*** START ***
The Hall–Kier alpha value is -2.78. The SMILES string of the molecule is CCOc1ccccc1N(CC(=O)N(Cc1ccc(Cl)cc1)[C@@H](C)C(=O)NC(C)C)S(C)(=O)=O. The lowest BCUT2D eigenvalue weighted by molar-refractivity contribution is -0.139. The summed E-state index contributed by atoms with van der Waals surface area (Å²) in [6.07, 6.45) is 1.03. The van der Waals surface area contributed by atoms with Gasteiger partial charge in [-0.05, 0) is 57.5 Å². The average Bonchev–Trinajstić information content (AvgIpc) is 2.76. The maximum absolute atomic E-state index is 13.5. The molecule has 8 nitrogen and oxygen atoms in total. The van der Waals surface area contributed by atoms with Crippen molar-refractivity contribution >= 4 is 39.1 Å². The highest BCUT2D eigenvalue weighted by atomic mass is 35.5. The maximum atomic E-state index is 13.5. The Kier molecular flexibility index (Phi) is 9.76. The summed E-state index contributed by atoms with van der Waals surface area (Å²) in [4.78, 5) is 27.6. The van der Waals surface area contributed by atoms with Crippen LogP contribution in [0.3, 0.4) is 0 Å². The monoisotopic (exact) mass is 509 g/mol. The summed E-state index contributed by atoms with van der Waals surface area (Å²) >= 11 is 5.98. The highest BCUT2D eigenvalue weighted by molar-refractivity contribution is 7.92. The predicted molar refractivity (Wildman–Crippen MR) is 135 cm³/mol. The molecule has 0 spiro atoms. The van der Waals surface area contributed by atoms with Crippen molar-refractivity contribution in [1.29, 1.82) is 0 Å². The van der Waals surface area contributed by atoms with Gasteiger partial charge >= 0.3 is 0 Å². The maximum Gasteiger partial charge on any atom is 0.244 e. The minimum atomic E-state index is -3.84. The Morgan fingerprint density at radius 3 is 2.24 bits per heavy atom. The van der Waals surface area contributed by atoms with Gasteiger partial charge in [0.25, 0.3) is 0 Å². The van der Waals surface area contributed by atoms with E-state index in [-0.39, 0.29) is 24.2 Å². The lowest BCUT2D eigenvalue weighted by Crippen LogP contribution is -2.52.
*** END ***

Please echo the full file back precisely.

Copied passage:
The Hall–Kier alpha value is -2.78. The SMILES string of the molecule is CCOc1ccccc1N(CC(=O)N(Cc1ccc(Cl)cc1)[C@@H](C)C(=O)NC(C)C)S(C)(=O)=O. The lowest BCUT2D eigenvalue weighted by molar-refractivity contribution is -0.139. The summed E-state index contributed by atoms with van der Waals surface area (Å²) in [6.07, 6.45) is 1.03. The van der Waals surface area contributed by atoms with Gasteiger partial charge in [-0.05, 0) is 57.5 Å². The average Bonchev–Trinajstić information content (AvgIpc) is 2.76. The maximum absolute atomic E-state index is 13.5. The molecule has 8 nitrogen and oxygen atoms in total. The van der Waals surface area contributed by atoms with Crippen molar-refractivity contribution >= 4 is 39.1 Å². The highest BCUT2D eigenvalue weighted by atomic mass is 35.5. The maximum atomic E-state index is 13.5. The Kier molecular flexibility index (Phi) is 9.76. The summed E-state index contributed by atoms with van der Waals surface area (Å²) in [4.78, 5) is 27.6. The van der Waals surface area contributed by atoms with Crippen LogP contribution in [0.3, 0.4) is 0 Å². The monoisotopic (exact) mass is 509 g/mol. The summed E-state index contributed by atoms with van der Waals surface area (Å²) >= 11 is 5.98. The highest BCUT2D eigenvalue weighted by molar-refractivity contribution is 7.92. The predicted molar refractivity (Wildman–Crippen MR) is 135 cm³/mol. The molecule has 0 spiro atoms. The van der Waals surface area contributed by atoms with Crippen molar-refractivity contribution in [1.29, 1.82) is 0 Å². The van der Waals surface area contributed by atoms with Gasteiger partial charge >= 0.3 is 0 Å². The maximum Gasteiger partial charge on any atom is 0.244 e. The minimum atomic E-state index is -3.84. The Morgan fingerprint density at radius 3 is 2.24 bits per heavy atom. The van der Waals surface area contributed by atoms with Gasteiger partial charge in [0.25, 0.3) is 0 Å². The van der Waals surface area contributed by atoms with E-state index in [-0.39, 0.29) is 24.2 Å². The lowest BCUT2D eigenvalue weighted by Crippen LogP contribution is -2.52.